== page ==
There is currently a lack of organization as to where back pain patients should begin their care and how long they should spend with each step before resorting to surgery. Physical therapist, pain management physicians and spine surgeons tend to treat patients individually instead of taking a multidisciplinary approach, which can lead to patients spending too long with one method or receiving the wrong type of care as their condition progresses. "Sometimes it might be better to start with an upfront plan and let the person ultimately decide about treatment,” says Dr. Qureshi. He suggests creating a plan stating the length of time for physical therapy and number of injections that must fail to alleviate pain before pushing forward with surgery.

"It can streamline the whole problem," he says. "There should be more of a process involved, instead of having a random amount of therapy assigned to each patient." Sometimes, if the patient stays in conservative treatment for too long, their condition worsens and will require a more complex and expensive surgery.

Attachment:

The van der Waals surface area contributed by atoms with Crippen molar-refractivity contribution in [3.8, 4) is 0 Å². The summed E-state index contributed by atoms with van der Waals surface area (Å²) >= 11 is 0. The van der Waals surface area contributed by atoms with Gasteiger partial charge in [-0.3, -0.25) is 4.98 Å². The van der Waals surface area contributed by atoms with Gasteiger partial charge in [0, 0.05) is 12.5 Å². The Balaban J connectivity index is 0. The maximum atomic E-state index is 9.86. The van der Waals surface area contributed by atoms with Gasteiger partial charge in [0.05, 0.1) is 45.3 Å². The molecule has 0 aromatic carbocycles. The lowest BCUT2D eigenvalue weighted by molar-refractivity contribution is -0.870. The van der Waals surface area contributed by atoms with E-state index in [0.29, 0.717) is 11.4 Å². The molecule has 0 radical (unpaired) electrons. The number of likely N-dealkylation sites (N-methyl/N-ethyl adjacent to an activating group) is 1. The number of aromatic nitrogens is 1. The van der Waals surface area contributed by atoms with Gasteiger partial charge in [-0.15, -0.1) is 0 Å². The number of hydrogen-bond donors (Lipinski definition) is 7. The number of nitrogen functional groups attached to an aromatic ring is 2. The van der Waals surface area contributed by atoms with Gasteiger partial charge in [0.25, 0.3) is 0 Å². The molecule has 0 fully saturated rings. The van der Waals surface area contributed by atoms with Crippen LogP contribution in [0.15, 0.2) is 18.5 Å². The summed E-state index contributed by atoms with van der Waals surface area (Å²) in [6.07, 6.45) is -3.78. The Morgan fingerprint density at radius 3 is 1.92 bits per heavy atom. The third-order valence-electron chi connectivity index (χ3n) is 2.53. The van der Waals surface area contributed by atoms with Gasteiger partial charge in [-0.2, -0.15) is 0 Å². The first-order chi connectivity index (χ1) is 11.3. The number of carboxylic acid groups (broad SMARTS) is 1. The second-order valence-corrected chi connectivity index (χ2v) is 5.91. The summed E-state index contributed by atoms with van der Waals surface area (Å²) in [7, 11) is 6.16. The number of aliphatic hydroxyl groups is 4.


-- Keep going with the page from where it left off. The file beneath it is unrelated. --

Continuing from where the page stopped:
3. New surgical technology. Spine surgery is a quickly advancing field, but new technology is expensive and unless it proves a vastly better outcome than the standard surgery, it won't last. The FDA approval process for medical devices and technology demands a high level of effectiveness, and declining reimbursements from insurance companies mean that fewer patients are able to undergo new types of procedures. "Technology will never replace the surgeon's ability, talent and skill," says Mr. Zorn. "At best, technology can augment and support it. You can get too deep with technology and think it's the answer. I think the answer is trying to do tried and true procedures in a very simplistic, effective and minimally traumatic way for your patients."